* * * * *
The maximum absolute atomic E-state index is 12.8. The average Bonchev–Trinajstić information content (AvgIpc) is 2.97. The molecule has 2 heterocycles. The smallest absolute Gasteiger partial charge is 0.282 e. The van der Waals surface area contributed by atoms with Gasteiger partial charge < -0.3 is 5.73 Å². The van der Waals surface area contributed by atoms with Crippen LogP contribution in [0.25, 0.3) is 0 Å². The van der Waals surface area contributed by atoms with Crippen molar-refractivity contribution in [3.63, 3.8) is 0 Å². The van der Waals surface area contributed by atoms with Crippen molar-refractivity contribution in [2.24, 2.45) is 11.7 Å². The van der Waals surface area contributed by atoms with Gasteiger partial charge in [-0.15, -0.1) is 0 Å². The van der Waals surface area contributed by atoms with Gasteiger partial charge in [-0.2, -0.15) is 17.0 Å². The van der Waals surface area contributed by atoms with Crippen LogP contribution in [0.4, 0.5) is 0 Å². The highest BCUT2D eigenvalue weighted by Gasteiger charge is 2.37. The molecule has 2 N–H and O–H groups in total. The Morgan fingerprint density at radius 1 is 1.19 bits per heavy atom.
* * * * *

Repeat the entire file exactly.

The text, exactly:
The maximum absolute atomic E-state index is 12.8. The average Bonchev–Trinajstić information content (AvgIpc) is 2.97. The molecule has 2 heterocycles. The smallest absolute Gasteiger partial charge is 0.282 e. The van der Waals surface area contributed by atoms with Gasteiger partial charge < -0.3 is 5.73 Å². The van der Waals surface area contributed by atoms with Crippen LogP contribution in [0.25, 0.3) is 0 Å². The van der Waals surface area contributed by atoms with Crippen molar-refractivity contribution in [3.63, 3.8) is 0 Å². The van der Waals surface area contributed by atoms with Crippen molar-refractivity contribution in [2.24, 2.45) is 11.7 Å². The van der Waals surface area contributed by atoms with Gasteiger partial charge in [-0.15, -0.1) is 0 Å². The van der Waals surface area contributed by atoms with Gasteiger partial charge in [-0.2, -0.15) is 17.0 Å². The van der Waals surface area contributed by atoms with Crippen LogP contribution in [0.4, 0.5) is 0 Å². The highest BCUT2D eigenvalue weighted by Gasteiger charge is 2.37. The molecule has 2 N–H and O–H groups in total. The Morgan fingerprint density at radius 1 is 1.19 bits per heavy atom.